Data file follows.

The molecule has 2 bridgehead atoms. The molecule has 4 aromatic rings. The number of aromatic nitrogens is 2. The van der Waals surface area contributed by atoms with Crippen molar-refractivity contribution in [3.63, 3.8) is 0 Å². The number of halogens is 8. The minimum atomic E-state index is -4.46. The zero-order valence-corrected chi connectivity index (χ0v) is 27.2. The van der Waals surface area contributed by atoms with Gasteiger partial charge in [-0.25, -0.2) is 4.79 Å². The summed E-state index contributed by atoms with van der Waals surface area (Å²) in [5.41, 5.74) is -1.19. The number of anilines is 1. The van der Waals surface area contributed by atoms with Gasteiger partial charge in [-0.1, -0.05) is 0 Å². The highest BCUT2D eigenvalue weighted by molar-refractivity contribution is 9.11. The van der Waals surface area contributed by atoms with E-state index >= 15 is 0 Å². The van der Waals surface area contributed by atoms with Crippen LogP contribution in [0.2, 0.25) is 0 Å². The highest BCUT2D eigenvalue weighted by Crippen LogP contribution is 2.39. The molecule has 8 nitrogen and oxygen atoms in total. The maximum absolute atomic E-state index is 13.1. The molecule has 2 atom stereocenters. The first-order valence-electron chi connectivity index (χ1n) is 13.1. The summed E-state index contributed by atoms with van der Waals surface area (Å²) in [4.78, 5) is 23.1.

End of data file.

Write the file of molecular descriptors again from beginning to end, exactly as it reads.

The molecule has 2 bridgehead atoms. The molecule has 4 aromatic rings. The number of aromatic nitrogens is 2. The van der Waals surface area contributed by atoms with Crippen molar-refractivity contribution in [3.63, 3.8) is 0 Å². The number of halogens is 8. The minimum atomic E-state index is -4.46. The zero-order valence-corrected chi connectivity index (χ0v) is 27.2. The van der Waals surface area contributed by atoms with Gasteiger partial charge in [-0.25, -0.2) is 4.79 Å². The summed E-state index contributed by atoms with van der Waals surface area (Å²) in [5.41, 5.74) is -1.19. The number of anilines is 1. The van der Waals surface area contributed by atoms with Gasteiger partial charge in [-0.1, -0.05) is 0 Å². The highest BCUT2D eigenvalue weighted by molar-refractivity contribution is 9.11. The van der Waals surface area contributed by atoms with E-state index >= 15 is 0 Å². The van der Waals surface area contributed by atoms with Crippen LogP contribution in [0.2, 0.25) is 0 Å². The highest BCUT2D eigenvalue weighted by Crippen LogP contribution is 2.39. The molecule has 8 nitrogen and oxygen atoms in total. The maximum absolute atomic E-state index is 13.1. The molecule has 2 atom stereocenters. The first-order valence-electron chi connectivity index (χ1n) is 13.1. The summed E-state index contributed by atoms with van der Waals surface area (Å²) in [4.78, 5) is 23.1.